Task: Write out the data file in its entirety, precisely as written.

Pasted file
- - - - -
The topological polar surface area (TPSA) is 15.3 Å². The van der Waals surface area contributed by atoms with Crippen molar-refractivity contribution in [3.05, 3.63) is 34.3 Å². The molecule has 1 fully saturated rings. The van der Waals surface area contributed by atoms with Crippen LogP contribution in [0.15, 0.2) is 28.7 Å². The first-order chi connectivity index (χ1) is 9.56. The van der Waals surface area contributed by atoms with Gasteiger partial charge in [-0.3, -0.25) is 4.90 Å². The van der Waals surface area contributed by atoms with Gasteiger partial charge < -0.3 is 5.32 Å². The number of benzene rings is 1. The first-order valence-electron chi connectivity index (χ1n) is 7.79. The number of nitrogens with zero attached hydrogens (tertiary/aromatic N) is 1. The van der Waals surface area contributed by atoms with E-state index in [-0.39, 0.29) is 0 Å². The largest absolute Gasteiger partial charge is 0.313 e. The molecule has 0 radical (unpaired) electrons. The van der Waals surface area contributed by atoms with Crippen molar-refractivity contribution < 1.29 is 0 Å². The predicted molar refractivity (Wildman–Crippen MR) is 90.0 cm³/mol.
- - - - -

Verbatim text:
The topological polar surface area (TPSA) is 15.3 Å². The van der Waals surface area contributed by atoms with Crippen molar-refractivity contribution in [3.05, 3.63) is 34.3 Å². The molecule has 1 fully saturated rings. The van der Waals surface area contributed by atoms with Crippen LogP contribution in [0.15, 0.2) is 28.7 Å². The first-order chi connectivity index (χ1) is 9.56. The van der Waals surface area contributed by atoms with Gasteiger partial charge in [-0.3, -0.25) is 4.90 Å². The van der Waals surface area contributed by atoms with Gasteiger partial charge < -0.3 is 5.32 Å². The number of benzene rings is 1. The first-order valence-electron chi connectivity index (χ1n) is 7.79. The number of nitrogens with zero attached hydrogens (tertiary/aromatic N) is 1. The van der Waals surface area contributed by atoms with E-state index in [-0.39, 0.29) is 0 Å². The largest absolute Gasteiger partial charge is 0.313 e. The molecule has 0 radical (unpaired) electrons. The van der Waals surface area contributed by atoms with Crippen molar-refractivity contribution < 1.29 is 0 Å². The predicted molar refractivity (Wildman–Crippen MR) is 90.0 cm³/mol.